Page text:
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Spurs v. Thunder: Who's Up, Who's Down? FOREVER.

During their first-round series with the Mavericks, a reporter asked the Thunder's Russell Westbrook whether he thought James Harden was a "max player". Russell refused to answer--he said, instead, "no more questions for that guy".

Russell knows.

The Thunder and Spurs WCF matchup is likely to be one of the best WCFs in a long time. Match of two styles not as conflicting as you think. Mavs tend to save their best playoff matchups for the Western Semifinals. Old pros, young stars.

On one level, despite the Spurs extremely robust last two years, it looks like what we have is an old giant, still strong, and a new one with a lot ahead. And that is probably not untrue—any team with Kevin Durant, and probably Russell Westbrook, is going to have a present, let alone a future.

So why might this be the last time, or second to last time, the Thunder are this good? And why might the Spurs still have a bit of a future left?

How bout this: James Harden is making less than 5 million a year and has a qualifying option in ’13-’14, which means other teams can offer for him at that time. And the Thunder just extended Russell Westbrook for 5 years, 80 mil. So, yeah, Harden-Durant-Westbrook is probably near its finish. Ibaka’s a free agent in ’14, too.

Obviously I’m not saying the Thunder are done for. The future is a foreign place, as is the past, and we don’t know who the Thunder might draft or sign or trade for. We don’t even know for sure that Harden’s gone, I’m only guessing that his asking price will be more than the Thunder, with two max guys, with the new salary cap looming, are willing to pay.

But are the odds in favor of the Thunder going on a Spurs like run over the next decade? Even if we disregard the fact that no one ever has or likely could, the answer is resounding no.

Start with a question: Why have the Spurs been so good for so long? The answer, obviously, is complex, but you can start with the contracts. Manu Ginobili is ALMOST crucial to the Spurs attack, but not so much that the Spurs didn’t win a bunch in the half a season he missed this year. Tony Parker is undoubtedly the Spurs’ MVP this year, but his career averages, 17-6, don’t exactly wow anybody.

More importantly, and more uniquely, these two guys KNOW where they stand. In an NBA which is to ego what pizza is to the Ninja Turtles, that’s refreshing, but it’s more than that. It’s crucial. Together, they’re making under 25 mil this year, while Duncan’s making 22 by himself, and you haven’t heard a peep from either.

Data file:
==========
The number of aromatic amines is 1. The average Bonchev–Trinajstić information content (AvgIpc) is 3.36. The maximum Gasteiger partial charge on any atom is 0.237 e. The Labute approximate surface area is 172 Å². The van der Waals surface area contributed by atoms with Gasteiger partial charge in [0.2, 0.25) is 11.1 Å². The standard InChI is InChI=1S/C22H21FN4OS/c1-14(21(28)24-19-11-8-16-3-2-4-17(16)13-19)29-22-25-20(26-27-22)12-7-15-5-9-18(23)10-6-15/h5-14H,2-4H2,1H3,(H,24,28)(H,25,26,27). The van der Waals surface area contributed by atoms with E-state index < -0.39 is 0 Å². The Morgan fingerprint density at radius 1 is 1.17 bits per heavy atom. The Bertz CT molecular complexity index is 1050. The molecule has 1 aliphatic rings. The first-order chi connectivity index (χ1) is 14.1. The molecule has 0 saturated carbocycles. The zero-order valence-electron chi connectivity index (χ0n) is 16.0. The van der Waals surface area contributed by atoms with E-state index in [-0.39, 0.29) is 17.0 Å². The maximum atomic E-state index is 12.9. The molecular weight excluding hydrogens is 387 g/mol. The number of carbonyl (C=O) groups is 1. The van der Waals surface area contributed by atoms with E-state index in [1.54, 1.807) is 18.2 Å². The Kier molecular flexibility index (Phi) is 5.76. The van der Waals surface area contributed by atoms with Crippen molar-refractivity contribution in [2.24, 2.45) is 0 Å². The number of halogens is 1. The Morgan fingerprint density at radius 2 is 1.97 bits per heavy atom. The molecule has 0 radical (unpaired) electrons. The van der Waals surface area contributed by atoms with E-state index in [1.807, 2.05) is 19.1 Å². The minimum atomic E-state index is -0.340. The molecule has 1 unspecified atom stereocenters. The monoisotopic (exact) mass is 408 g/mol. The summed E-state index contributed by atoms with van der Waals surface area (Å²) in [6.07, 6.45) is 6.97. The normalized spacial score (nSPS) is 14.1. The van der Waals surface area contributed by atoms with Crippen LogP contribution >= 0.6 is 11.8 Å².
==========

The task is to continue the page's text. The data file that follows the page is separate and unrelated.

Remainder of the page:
Did you know that Tim Duncan is going to be an unrestricted free agent next year? No? It’s because there isn’t a person on Earth who expects him to sign anywhere else, and it is NOT going to be for 20 million a year, and you won’t hear a peep out of him. If Manu wants to be a Spur, after his contract is up in two years, he will be. And he will make less. And if he doesn’t, more money for Kawhi Leonard.

Their attitude is nice, but it’s not about their attitude. It’s about logistics. The Spurs system is sustainable, the Thunder’s isn’t. Because you can’t have three max guys. If you can have them once, you can’t have them forever. You can do what the Heat did. You can throw 15 mil at three guys, and hope you can find some competent players from the increasingly large band of ring-chasers we’re getting in each new offseason. But you can do that for five years, if you extend them all at the same time, which the Thunder can’t, and didn’t. You can’t do it for ten.

The Spurs’ big three has been there for ten years. Neither Manu nor Parker were there for Duncan’s first title, but both have three rings. It’s because of how lucky all three have been, and how smart the front office has been—hell, it’s because the Spurs big three has a point guard, a two guard, and a center/pf, as opposed to OKC’s PG, SG and SF, where the PG’s assists dropped from 8 to 5.5 this year. Start a team with a PG, an SG and a C, and you’ll do pretty well. But it’s also because of a clear understanding, and respect, for the roles each plays on their team and their desire to keep doing so. And so they did. For a decade, and for three titles.

I may be 100% wrong, but I don’t think that James Harden and OKC Thunder management see his role on the team the same way. I don’t know if Ibaka and Thunder management feel the same way. I do know that with two 23 year olds making 15 mil for the foreseeable future, the Thunder will always have just 30 mil (+ Mid-Levels, Vet Mins, Exceptions, - current players and who knows what), to make a team with.

Obviously, the Spurs WILL be on their way out, sooner or later. Duncan's not only got a few years on Dirk, he's got a chronic knee issue and plantar fascitis, which never goes away. But, never having had a Durant AND a Westbrook, they've had something the Thunder may already have no chance at--the longue duree, an incredible run like nobody's ever seen.

Whether this year, next year, or the next, I have no doubt that the young guys, long denied by the Spurs-Lakers-Celtics-Mavs run of the last ten years, will be the ones who start dominating the postseason. But will the Thunder, who play less team basketball than anybody and have a combustible salary situation staring them in their face, be among them? Time will tell.

Basketball is a sport that relies on single players more than any other one--there are five players on the court at a given time, and they often have defined roles. Because, then, the departure or addition of one player can make all the difference in the world, it can be very hard to tell a dynasty on the rise from something that’s already on its way out.

If the Thunder don’t win this one, in a season tailor made for 23 year olds, or the next one, they might find they’re over before they’ve begun--and we might, once again, be wrong, about who's done and who's still coming.